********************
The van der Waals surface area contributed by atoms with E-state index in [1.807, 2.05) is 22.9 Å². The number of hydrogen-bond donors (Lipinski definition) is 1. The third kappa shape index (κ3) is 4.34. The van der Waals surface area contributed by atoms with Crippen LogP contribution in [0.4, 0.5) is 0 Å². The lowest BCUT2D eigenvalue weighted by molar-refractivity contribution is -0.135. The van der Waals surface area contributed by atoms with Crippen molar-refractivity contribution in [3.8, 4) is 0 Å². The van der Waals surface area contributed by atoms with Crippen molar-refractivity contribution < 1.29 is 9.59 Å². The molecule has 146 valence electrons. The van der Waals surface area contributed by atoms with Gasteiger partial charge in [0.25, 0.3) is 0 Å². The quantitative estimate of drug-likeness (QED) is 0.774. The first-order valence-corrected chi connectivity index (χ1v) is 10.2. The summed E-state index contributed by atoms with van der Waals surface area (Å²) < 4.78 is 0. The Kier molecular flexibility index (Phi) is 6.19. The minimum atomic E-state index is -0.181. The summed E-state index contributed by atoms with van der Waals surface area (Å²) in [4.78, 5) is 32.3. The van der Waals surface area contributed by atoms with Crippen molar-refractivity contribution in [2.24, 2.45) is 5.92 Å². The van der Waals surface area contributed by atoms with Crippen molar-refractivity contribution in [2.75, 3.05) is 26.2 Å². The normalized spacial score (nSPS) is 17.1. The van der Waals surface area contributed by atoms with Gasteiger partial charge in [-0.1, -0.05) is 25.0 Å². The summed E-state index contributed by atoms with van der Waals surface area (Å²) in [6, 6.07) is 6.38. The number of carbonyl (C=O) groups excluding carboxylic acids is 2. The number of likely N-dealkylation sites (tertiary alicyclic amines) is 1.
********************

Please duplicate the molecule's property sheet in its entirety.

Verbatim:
The van der Waals surface area contributed by atoms with E-state index in [1.807, 2.05) is 22.9 Å². The number of hydrogen-bond donors (Lipinski definition) is 1. The third kappa shape index (κ3) is 4.34. The van der Waals surface area contributed by atoms with Crippen LogP contribution in [0.4, 0.5) is 0 Å². The lowest BCUT2D eigenvalue weighted by molar-refractivity contribution is -0.135. The van der Waals surface area contributed by atoms with Crippen molar-refractivity contribution in [3.8, 4) is 0 Å². The van der Waals surface area contributed by atoms with Crippen molar-refractivity contribution < 1.29 is 9.59 Å². The molecule has 146 valence electrons. The van der Waals surface area contributed by atoms with Gasteiger partial charge in [0.25, 0.3) is 0 Å². The quantitative estimate of drug-likeness (QED) is 0.774. The first-order valence-corrected chi connectivity index (χ1v) is 10.2. The summed E-state index contributed by atoms with van der Waals surface area (Å²) < 4.78 is 0. The Kier molecular flexibility index (Phi) is 6.19. The minimum atomic E-state index is -0.181. The summed E-state index contributed by atoms with van der Waals surface area (Å²) in [4.78, 5) is 32.3. The van der Waals surface area contributed by atoms with Crippen molar-refractivity contribution in [2.24, 2.45) is 5.92 Å². The van der Waals surface area contributed by atoms with Crippen molar-refractivity contribution in [2.75, 3.05) is 26.2 Å². The normalized spacial score (nSPS) is 17.1. The van der Waals surface area contributed by atoms with Gasteiger partial charge in [-0.1, -0.05) is 25.0 Å². The summed E-state index contributed by atoms with van der Waals surface area (Å²) in [6, 6.07) is 6.38. The number of carbonyl (C=O) groups excluding carboxylic acids is 2. The number of likely N-dealkylation sites (tertiary alicyclic amines) is 1.